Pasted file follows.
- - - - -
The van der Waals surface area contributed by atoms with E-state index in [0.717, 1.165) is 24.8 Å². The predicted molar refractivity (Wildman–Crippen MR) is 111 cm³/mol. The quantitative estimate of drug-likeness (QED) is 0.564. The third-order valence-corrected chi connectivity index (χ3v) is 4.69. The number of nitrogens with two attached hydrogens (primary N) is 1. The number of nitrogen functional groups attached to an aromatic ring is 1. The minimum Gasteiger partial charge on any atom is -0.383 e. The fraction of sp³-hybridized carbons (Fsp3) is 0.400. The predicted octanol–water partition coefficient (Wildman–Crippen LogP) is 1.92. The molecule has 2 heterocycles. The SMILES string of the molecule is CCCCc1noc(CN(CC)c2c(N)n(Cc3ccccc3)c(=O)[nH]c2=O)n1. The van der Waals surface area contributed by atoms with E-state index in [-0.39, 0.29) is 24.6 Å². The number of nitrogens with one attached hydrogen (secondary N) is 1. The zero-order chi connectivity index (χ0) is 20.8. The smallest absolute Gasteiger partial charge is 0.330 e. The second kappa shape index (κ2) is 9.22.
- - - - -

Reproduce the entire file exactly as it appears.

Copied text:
The van der Waals surface area contributed by atoms with E-state index in [0.717, 1.165) is 24.8 Å². The predicted molar refractivity (Wildman–Crippen MR) is 111 cm³/mol. The quantitative estimate of drug-likeness (QED) is 0.564. The third-order valence-corrected chi connectivity index (χ3v) is 4.69. The number of nitrogens with two attached hydrogens (primary N) is 1. The number of nitrogen functional groups attached to an aromatic ring is 1. The minimum Gasteiger partial charge on any atom is -0.383 e. The fraction of sp³-hybridized carbons (Fsp3) is 0.400. The predicted octanol–water partition coefficient (Wildman–Crippen LogP) is 1.92. The molecule has 2 heterocycles. The SMILES string of the molecule is CCCCc1noc(CN(CC)c2c(N)n(Cc3ccccc3)c(=O)[nH]c2=O)n1. The van der Waals surface area contributed by atoms with E-state index in [-0.39, 0.29) is 24.6 Å². The number of nitrogens with one attached hydrogen (secondary N) is 1. The zero-order chi connectivity index (χ0) is 20.8. The smallest absolute Gasteiger partial charge is 0.330 e. The second kappa shape index (κ2) is 9.22.